Wow! Incredible articulation on impeccable research. In his article, Wagner compares the "education students need" v. "the education that students get." Through Wagner's research he realizes that these two are in conflict with one another. What students need to "build successful careers" and "become good citizens" currently do not match the education they actually receive in school.
According to industry leaders, what students need to learn are attributes that include Critical Thinking and Problem Solving, Collaboration and Leadership, Agility and Adaptability, Initiative and Entrepreneurialism, Effective Oral and Written Communication, Accessing and Analyzing Information, and Curiosity and Imagination.
So what are students learning? In short, test prep for standardized tests. Tony Wagner concludes:
Across the United States, I see schools that are succeeding at making adequate early progress but failing our students. Increasingly, there is only one curriculum: test prep. Of the hundreds of classes that I've observed in recent years, fewer than 1 in 20 were engaged in instruction designed to teach students to think instead of merely drilling for the test.
What? You've got to be kidding me? What's it going to take to stem the tide? I don't pretend to have all the answers, but I believe that it's time for those in charge of our educational system here in the U.S. to pull their heads out of the sand and listen to what our industry leaders are telling us. Scoring high on an AP exam, an SAT, or any standardized state test (like the TAKS here in Texas) is no indicator of success in college and career.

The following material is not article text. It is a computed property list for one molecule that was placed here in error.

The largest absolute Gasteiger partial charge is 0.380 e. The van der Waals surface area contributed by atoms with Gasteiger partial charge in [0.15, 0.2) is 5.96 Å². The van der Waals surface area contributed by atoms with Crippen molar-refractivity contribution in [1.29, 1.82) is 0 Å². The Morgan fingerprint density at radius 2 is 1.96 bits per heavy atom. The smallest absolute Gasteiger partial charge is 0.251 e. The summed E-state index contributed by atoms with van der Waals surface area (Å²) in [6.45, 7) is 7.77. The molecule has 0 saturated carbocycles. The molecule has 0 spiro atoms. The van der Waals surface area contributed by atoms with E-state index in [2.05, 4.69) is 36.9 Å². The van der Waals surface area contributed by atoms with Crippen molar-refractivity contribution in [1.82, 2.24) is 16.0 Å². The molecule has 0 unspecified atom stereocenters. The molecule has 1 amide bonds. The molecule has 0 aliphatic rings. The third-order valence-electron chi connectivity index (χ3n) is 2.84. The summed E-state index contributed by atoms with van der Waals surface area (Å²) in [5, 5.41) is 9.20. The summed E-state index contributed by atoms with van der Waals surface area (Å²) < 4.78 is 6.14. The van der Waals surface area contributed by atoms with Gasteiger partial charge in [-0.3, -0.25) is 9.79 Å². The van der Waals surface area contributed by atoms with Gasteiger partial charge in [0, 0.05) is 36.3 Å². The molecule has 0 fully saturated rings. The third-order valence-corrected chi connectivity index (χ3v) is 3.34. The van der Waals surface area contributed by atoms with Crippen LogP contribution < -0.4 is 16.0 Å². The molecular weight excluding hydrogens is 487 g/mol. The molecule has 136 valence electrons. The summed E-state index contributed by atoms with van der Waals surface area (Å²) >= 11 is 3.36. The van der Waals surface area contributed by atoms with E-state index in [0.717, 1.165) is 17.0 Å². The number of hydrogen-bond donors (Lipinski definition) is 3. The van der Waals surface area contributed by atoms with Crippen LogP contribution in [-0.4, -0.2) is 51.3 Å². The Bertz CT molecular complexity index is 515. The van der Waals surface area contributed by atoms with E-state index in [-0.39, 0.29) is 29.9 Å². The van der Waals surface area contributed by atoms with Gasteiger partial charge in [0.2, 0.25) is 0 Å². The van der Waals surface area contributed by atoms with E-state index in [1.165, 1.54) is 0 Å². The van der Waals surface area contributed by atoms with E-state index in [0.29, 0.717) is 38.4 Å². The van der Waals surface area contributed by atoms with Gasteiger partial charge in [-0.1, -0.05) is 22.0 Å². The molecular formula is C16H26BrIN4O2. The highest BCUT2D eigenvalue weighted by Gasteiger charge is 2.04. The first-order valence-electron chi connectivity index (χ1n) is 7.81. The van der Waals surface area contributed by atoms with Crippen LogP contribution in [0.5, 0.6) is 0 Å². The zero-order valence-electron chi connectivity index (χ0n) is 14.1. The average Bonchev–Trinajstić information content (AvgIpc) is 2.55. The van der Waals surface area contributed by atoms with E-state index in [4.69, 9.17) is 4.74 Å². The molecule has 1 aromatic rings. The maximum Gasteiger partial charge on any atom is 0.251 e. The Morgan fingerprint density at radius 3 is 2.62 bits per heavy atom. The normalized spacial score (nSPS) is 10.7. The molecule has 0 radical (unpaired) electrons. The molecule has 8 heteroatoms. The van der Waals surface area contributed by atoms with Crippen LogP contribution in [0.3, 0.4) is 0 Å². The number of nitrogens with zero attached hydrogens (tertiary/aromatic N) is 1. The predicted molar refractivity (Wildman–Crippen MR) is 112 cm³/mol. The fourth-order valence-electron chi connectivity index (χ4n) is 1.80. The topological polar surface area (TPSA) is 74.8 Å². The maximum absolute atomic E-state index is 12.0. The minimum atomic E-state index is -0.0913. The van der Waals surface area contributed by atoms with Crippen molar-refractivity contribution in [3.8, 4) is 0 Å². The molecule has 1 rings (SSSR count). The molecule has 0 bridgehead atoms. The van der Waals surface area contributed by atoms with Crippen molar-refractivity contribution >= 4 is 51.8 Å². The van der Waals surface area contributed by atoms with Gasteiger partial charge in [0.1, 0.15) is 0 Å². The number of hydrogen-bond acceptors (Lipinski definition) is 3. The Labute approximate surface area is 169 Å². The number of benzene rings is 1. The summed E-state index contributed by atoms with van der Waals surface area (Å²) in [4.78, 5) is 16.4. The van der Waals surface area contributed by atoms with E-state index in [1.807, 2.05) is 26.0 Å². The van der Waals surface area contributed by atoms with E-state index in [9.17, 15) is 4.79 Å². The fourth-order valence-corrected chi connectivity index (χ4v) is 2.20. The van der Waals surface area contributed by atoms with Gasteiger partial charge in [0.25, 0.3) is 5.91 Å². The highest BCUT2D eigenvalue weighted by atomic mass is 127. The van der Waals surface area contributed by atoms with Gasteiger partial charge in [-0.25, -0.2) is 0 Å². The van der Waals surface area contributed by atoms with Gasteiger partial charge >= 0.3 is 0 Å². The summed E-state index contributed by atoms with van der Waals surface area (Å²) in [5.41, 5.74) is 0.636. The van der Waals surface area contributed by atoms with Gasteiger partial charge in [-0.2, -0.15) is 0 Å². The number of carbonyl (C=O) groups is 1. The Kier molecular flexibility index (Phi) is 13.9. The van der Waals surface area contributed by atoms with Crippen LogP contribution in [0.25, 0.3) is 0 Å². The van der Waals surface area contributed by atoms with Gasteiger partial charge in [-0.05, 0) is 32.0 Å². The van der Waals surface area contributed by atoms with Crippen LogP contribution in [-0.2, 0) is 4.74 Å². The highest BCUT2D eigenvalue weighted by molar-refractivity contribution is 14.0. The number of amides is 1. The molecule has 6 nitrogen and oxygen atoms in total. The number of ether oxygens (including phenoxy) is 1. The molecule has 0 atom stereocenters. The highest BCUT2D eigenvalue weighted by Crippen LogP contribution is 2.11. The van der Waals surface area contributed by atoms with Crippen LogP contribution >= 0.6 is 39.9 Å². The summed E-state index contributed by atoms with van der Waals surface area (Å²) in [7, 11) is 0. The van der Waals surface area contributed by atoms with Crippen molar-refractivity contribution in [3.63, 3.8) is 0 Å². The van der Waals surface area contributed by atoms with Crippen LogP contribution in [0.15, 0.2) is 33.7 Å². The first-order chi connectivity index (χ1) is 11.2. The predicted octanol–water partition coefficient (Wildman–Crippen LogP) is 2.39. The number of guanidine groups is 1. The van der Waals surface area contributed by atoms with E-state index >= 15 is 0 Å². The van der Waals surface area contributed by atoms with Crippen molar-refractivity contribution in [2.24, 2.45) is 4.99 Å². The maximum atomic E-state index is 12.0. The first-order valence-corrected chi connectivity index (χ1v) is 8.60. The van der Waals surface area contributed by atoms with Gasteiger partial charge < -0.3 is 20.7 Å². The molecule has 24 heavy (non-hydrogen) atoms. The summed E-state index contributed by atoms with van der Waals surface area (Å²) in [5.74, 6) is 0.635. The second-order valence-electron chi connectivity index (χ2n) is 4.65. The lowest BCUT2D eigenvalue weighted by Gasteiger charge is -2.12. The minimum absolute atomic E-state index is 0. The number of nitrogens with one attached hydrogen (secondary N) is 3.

When hiring for a position, managers are looking for creative self-starters. People who take ownership in their positions and are avid team players, leaders, and critical thinkers...risk takers who tackle issues and look for creative solutions to problems and challenges.
I frequently have students get frustrated with me because I require them to work in teams, make them accountable for assignments, and look for creative solutions to challenges. I admit that I rarely cover as much 'content' as some of my colleagues, but I am passionate about teaching and about preparing my students for what lies ahead of them. I can do more, but by requiring them to team play, take some risks, and problem-solve to find creative solutions, I think I'm on my way to doing my part...I look forward to the day when the "fewer than 1 in 20 engaged classrooms" becomes "20 in 20 engaged classrooms."